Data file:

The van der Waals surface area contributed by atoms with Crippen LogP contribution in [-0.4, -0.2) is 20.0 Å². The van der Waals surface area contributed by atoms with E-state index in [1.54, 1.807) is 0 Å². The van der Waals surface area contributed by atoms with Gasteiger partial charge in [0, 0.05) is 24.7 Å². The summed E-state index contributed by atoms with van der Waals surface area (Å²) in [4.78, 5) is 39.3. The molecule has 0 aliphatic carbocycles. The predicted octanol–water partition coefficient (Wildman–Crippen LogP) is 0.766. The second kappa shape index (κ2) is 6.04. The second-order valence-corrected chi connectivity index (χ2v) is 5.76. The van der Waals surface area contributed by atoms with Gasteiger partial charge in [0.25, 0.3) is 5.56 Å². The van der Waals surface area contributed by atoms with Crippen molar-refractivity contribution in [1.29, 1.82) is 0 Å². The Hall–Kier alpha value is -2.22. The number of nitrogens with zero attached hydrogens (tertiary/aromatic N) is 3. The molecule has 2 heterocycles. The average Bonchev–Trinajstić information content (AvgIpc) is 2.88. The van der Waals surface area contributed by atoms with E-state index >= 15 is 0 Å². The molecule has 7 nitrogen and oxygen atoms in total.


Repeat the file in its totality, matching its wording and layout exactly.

The van der Waals surface area contributed by atoms with Crippen LogP contribution in [-0.4, -0.2) is 20.0 Å². The van der Waals surface area contributed by atoms with E-state index in [1.54, 1.807) is 0 Å². The van der Waals surface area contributed by atoms with Gasteiger partial charge in [0, 0.05) is 24.7 Å². The summed E-state index contributed by atoms with van der Waals surface area (Å²) in [4.78, 5) is 39.3. The molecule has 0 aliphatic carbocycles. The predicted octanol–water partition coefficient (Wildman–Crippen LogP) is 0.766. The second kappa shape index (κ2) is 6.04. The second-order valence-corrected chi connectivity index (χ2v) is 5.76. The van der Waals surface area contributed by atoms with Gasteiger partial charge in [0.25, 0.3) is 5.56 Å². The van der Waals surface area contributed by atoms with Crippen molar-refractivity contribution in [1.29, 1.82) is 0 Å². The Hall–Kier alpha value is -2.22. The number of nitrogens with zero attached hydrogens (tertiary/aromatic N) is 3. The molecule has 2 heterocycles. The average Bonchev–Trinajstić information content (AvgIpc) is 2.88. The van der Waals surface area contributed by atoms with E-state index >= 15 is 0 Å². The molecule has 7 nitrogen and oxygen atoms in total.